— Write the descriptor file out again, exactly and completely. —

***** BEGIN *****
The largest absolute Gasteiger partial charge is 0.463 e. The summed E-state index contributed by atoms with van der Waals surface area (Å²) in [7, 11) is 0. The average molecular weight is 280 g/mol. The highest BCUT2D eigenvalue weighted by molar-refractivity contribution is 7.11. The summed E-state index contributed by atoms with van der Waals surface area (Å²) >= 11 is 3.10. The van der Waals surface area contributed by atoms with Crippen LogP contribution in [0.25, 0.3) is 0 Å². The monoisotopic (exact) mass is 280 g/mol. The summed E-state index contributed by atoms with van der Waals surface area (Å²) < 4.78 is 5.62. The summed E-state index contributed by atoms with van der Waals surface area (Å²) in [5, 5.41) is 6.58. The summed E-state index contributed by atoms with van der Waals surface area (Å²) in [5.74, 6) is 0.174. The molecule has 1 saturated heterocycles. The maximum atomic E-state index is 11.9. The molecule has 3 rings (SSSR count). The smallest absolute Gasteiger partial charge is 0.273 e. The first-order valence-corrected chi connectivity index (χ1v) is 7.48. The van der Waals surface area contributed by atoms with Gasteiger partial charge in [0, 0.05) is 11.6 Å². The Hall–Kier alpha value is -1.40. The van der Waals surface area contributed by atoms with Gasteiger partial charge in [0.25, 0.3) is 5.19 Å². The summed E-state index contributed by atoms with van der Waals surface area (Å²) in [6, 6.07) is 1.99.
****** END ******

The largest absolute Gasteiger partial charge is 0.463 e. The summed E-state index contributed by atoms with van der Waals surface area (Å²) in [7, 11) is 0. The average molecular weight is 280 g/mol. The highest BCUT2D eigenvalue weighted by molar-refractivity contribution is 7.11. The summed E-state index contributed by atoms with van der Waals surface area (Å²) >= 11 is 3.10. The van der Waals surface area contributed by atoms with Crippen LogP contribution in [0.25, 0.3) is 0 Å². The monoisotopic (exact) mass is 280 g/mol. The summed E-state index contributed by atoms with van der Waals surface area (Å²) < 4.78 is 5.62. The summed E-state index contributed by atoms with van der Waals surface area (Å²) in [5, 5.41) is 6.58. The summed E-state index contributed by atoms with van der Waals surface area (Å²) in [5.74, 6) is 0.174. The molecule has 1 saturated heterocycles. The maximum atomic E-state index is 11.9. The molecule has 3 rings (SSSR count). The smallest absolute Gasteiger partial charge is 0.273 e. The first-order valence-corrected chi connectivity index (χ1v) is 7.48. The van der Waals surface area contributed by atoms with Gasteiger partial charge in [0, 0.05) is 11.6 Å². The Hall–Kier alpha value is -1.40. The van der Waals surface area contributed by atoms with Gasteiger partial charge in [0.25, 0.3) is 5.19 Å². The summed E-state index contributed by atoms with van der Waals surface area (Å²) in [6, 6.07) is 1.99.